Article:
I forgot you were in New Zealand. Is it easy to import Japanese graymarket bikes there?

          5. Rover 1 Avatar
            Rover 1

            Sorry about the delay in reply, it was overnight.
            Yes. Ridiculously, inanely stupidly, easy. It has driven most used vehicle traders out of existence and contributed to a steeper depreciation rate on new and near new vehicles. Even twenty years ago when import restrictions were suddenly relaxed, in a neo-liberal spasm, JDM cars, trucks and bikes became very common, very quickly. When I worked as a motorcycle courier, most of the other guys bikes were JDM 250s and 400s. The exception to the bikes being better were bikes above 600cc because of JDM hp restrictions so they’re not really imported now. 65% of NZs vehicle fleet are used JDM imports. Two of my MB W124s are ex JDM new.

          6. Peter Tanshanomi Avatar

            I really want to import a JDM Suzuki small bore four, but I would have
            no idea how to go about it and not lose my money in a bureaucratic
            snafu, or alternately get scammed by someone halfway around the world.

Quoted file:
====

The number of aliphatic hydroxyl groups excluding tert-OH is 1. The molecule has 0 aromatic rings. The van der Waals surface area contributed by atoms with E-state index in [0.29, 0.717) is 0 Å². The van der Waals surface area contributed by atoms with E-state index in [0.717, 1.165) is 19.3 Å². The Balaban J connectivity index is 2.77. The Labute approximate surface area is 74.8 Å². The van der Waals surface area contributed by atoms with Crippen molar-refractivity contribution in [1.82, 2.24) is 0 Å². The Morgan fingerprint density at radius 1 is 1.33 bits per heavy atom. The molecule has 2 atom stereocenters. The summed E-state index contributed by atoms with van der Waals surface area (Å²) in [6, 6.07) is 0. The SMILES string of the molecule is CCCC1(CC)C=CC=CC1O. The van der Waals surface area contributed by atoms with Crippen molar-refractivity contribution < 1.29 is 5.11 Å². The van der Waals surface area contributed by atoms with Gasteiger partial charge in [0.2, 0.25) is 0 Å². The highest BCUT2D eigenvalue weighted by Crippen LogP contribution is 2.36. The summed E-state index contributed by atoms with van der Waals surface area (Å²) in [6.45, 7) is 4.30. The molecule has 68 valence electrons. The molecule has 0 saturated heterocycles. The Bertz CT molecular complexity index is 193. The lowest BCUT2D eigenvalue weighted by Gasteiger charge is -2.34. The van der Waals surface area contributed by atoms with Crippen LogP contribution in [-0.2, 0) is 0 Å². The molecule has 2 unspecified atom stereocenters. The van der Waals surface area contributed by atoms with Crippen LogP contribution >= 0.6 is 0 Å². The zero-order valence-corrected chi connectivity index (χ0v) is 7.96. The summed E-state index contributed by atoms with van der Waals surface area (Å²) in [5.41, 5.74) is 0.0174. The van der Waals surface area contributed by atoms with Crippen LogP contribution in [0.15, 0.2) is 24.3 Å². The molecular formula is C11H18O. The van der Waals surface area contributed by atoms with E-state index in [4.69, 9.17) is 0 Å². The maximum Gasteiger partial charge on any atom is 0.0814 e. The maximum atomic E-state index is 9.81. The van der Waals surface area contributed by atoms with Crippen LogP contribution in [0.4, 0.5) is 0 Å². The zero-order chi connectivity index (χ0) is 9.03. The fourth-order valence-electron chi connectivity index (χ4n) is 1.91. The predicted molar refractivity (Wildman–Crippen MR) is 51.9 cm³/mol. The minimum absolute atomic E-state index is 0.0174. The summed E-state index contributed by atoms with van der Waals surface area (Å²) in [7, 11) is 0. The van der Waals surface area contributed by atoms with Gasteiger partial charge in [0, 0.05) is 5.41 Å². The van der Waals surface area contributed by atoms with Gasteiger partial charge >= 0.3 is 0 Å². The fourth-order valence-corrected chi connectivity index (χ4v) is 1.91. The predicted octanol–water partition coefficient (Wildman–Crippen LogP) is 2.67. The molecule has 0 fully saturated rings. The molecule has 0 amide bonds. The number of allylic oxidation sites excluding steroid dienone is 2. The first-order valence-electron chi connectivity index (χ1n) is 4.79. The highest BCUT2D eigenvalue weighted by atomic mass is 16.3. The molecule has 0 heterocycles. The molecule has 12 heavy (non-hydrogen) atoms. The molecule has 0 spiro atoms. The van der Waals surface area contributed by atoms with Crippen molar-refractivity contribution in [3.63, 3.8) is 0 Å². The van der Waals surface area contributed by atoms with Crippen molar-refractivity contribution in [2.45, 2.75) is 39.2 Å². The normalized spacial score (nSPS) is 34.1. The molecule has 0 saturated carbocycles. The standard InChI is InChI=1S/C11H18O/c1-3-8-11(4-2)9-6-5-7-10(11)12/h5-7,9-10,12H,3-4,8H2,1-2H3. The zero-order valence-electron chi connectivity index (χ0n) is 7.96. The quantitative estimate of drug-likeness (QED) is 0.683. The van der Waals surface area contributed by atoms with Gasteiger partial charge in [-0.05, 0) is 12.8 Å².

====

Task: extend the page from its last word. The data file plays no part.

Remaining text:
Still, a GS250FW or GF250S would be awesome.

          7. Rover 1 Avatar
            Rover 1

            Forget the 250s if there is a 400 version available, as there invariably is. Sometimes there are 400 versions of 600s which should usually be avoided for much the same reason. (unless you have access to a 600cc motor to swap in, eg Kawasaki GPZ400 to GPZ600) The bigger capacities are in a better power to weight sweet spot and usually aren’t built down to a price quite as much. The 250 fours without balance shafts and all those revs are often/usually quite vibratory in a ‘loosen all the nuts and bolts’ way, and I think, might be too slow for modern traffic.
            The 400 version of that platform had a version that was quite common here, the Suzuki Impulse, and quite a few GSXR400RRs are here as well.(I swapped the front end off one of these onto my GSX750ESD to get a 17″ front wheel.)
            Later Impulse models adopted a more conventional ‘naked bike’ aesthetic as well as some nicely historicist retro versions like the GS1000ish GSX400ZT. ( with added Yoshimura available.)